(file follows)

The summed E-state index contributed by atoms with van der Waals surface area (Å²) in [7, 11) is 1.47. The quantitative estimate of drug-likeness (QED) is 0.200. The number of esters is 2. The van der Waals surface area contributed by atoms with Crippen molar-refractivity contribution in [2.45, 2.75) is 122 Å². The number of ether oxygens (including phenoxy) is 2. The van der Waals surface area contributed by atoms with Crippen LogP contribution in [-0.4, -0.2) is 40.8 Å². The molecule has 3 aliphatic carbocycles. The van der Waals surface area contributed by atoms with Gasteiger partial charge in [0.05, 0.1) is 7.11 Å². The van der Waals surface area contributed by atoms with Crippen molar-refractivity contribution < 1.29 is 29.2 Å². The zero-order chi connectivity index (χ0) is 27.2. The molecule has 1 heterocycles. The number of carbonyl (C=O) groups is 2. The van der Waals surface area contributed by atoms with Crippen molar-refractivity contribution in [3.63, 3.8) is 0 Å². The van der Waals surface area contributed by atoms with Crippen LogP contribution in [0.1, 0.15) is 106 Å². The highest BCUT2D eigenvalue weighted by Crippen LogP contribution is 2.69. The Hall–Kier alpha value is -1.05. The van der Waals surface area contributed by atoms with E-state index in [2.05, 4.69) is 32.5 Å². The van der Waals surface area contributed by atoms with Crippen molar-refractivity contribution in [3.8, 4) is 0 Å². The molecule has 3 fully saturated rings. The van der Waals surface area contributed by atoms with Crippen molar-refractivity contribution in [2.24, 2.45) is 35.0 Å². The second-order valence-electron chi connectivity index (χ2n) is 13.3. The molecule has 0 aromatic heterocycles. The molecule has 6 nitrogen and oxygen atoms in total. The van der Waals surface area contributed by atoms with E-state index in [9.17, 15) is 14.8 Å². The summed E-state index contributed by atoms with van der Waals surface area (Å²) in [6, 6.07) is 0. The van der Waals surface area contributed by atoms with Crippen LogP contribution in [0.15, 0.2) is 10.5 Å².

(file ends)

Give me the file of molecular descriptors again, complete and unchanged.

The summed E-state index contributed by atoms with van der Waals surface area (Å²) in [7, 11) is 1.47. The quantitative estimate of drug-likeness (QED) is 0.200. The number of esters is 2. The van der Waals surface area contributed by atoms with Crippen molar-refractivity contribution in [2.45, 2.75) is 122 Å². The number of ether oxygens (including phenoxy) is 2. The van der Waals surface area contributed by atoms with Crippen LogP contribution in [-0.4, -0.2) is 40.8 Å². The molecule has 3 aliphatic carbocycles. The van der Waals surface area contributed by atoms with Gasteiger partial charge in [0.05, 0.1) is 7.11 Å². The van der Waals surface area contributed by atoms with Crippen molar-refractivity contribution < 1.29 is 29.2 Å². The zero-order chi connectivity index (χ0) is 27.2. The molecule has 1 heterocycles. The number of carbonyl (C=O) groups is 2. The van der Waals surface area contributed by atoms with Crippen molar-refractivity contribution in [3.63, 3.8) is 0 Å². The van der Waals surface area contributed by atoms with Crippen LogP contribution in [0.1, 0.15) is 106 Å². The highest BCUT2D eigenvalue weighted by Crippen LogP contribution is 2.69. The Hall–Kier alpha value is -1.05. The van der Waals surface area contributed by atoms with E-state index in [2.05, 4.69) is 32.5 Å². The van der Waals surface area contributed by atoms with Crippen molar-refractivity contribution in [3.8, 4) is 0 Å². The molecule has 3 fully saturated rings. The van der Waals surface area contributed by atoms with Crippen molar-refractivity contribution in [2.24, 2.45) is 35.0 Å². The second-order valence-electron chi connectivity index (χ2n) is 13.3. The molecule has 0 aromatic heterocycles. The molecule has 6 nitrogen and oxygen atoms in total. The van der Waals surface area contributed by atoms with E-state index in [9.17, 15) is 14.8 Å². The summed E-state index contributed by atoms with van der Waals surface area (Å²) in [6, 6.07) is 0. The van der Waals surface area contributed by atoms with Crippen LogP contribution in [0.15, 0.2) is 10.5 Å².